GL: Well, I think in Jean-Pierre Jeunet’s case, culturally, the French people are much less into musicals than, for instance, Americans and British people. It’s a culture that you have to have and undeniably, Jean-Pierre Jeunet does not. I do. I’ve seen musicals onstage, I’ve seen a lot of musicals on film, including the Fred Astaire films. When I was a kid I used to put tacks on my shoes to do tap dancing. But it’s a prejudice that a lot of people in France have against musical. And in the particular case of this film, of Amélie, it’s such a special story. The film was turned down by three production companies. We thought we’d never be able to make it. And then what happened was so magical. It was a global success. So I think both Jeunet and I, in a sense, thought of Amélie as this only child. We agreed, since he and I shared the rights, that there would be no Amélie 2, there would be no Amélie on television, there would be no Amélie series.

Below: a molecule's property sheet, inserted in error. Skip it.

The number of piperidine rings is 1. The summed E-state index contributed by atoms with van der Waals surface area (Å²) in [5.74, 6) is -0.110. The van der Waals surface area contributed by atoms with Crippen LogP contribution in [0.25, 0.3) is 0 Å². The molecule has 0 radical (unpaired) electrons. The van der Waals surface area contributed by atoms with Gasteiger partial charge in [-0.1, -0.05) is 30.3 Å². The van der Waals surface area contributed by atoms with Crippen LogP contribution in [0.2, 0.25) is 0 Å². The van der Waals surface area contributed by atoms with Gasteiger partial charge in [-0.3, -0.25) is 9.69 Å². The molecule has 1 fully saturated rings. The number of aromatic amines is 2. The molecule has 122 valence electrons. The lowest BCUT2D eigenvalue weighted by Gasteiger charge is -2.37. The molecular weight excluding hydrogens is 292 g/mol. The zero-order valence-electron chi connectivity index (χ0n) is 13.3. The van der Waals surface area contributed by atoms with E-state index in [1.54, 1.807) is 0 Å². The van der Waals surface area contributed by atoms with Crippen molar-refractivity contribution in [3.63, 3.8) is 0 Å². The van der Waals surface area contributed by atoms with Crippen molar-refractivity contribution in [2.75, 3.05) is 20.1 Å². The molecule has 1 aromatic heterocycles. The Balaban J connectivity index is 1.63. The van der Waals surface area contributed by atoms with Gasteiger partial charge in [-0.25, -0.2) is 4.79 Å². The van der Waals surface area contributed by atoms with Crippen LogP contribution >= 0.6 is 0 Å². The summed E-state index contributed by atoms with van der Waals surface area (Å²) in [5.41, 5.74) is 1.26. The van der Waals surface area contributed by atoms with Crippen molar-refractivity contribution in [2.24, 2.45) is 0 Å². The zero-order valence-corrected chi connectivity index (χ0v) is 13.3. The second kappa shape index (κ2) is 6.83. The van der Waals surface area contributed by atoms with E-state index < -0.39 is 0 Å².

The musical is a particular case and it did take about 15 years to convince Jeunet to let it happen. But now it’s a little bit as if Amélie had a child of her own and it’s time for Jean-Pierre and myself to be grandparents.
Craig, how did you approach the depiction of Paris in such an American art form? I was struck by the fact that the score sounds a little bit more like an American musical than a the stereotypical Parisian sound — there aren’t a lot of accordions or anything.
CL: Of course that comes from the composer and the lyricist, but they were not interested in trying to do a faux-French musical. In fact, Broadway history is littered with sort of dozens of twee failures where Americans have tried to pastiche France and French music. And I think it’s insulting to the French. What I think the musical aims for is there’s an internationalism about Paris. There’s a feeling in Paris, and I was there for a long time during the development of An American in Paris, and I’ve never been happier anywhere in the world.